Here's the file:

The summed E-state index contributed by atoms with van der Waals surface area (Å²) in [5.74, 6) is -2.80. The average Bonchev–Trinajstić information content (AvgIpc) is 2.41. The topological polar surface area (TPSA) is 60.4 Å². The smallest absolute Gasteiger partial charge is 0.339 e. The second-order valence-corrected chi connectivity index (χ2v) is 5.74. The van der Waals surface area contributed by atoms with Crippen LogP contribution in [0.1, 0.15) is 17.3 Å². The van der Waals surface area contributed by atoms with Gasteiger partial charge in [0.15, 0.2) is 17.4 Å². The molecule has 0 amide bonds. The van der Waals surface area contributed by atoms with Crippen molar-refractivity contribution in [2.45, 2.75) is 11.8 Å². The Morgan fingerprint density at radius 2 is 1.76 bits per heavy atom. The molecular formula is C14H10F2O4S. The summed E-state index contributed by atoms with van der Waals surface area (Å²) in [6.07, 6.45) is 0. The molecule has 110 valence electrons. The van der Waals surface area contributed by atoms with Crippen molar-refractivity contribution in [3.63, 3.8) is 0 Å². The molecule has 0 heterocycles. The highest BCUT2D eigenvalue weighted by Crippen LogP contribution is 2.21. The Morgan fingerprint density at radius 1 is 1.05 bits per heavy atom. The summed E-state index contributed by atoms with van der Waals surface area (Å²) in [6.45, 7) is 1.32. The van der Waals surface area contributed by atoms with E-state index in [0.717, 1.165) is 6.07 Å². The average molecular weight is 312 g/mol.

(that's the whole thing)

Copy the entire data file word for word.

The summed E-state index contributed by atoms with van der Waals surface area (Å²) in [5.74, 6) is -2.80. The average Bonchev–Trinajstić information content (AvgIpc) is 2.41. The topological polar surface area (TPSA) is 60.4 Å². The smallest absolute Gasteiger partial charge is 0.339 e. The second-order valence-corrected chi connectivity index (χ2v) is 5.74. The van der Waals surface area contributed by atoms with Crippen LogP contribution in [0.1, 0.15) is 17.3 Å². The van der Waals surface area contributed by atoms with Gasteiger partial charge in [0.15, 0.2) is 17.4 Å². The molecule has 0 amide bonds. The van der Waals surface area contributed by atoms with Crippen molar-refractivity contribution in [2.45, 2.75) is 11.8 Å². The Morgan fingerprint density at radius 2 is 1.76 bits per heavy atom. The molecular formula is C14H10F2O4S. The summed E-state index contributed by atoms with van der Waals surface area (Å²) in [6.07, 6.45) is 0. The molecule has 110 valence electrons. The van der Waals surface area contributed by atoms with Crippen molar-refractivity contribution in [3.63, 3.8) is 0 Å². The molecule has 0 heterocycles. The highest BCUT2D eigenvalue weighted by Crippen LogP contribution is 2.21. The Morgan fingerprint density at radius 1 is 1.05 bits per heavy atom. The summed E-state index contributed by atoms with van der Waals surface area (Å²) in [6.45, 7) is 1.32. The van der Waals surface area contributed by atoms with E-state index in [0.717, 1.165) is 6.07 Å². The average molecular weight is 312 g/mol.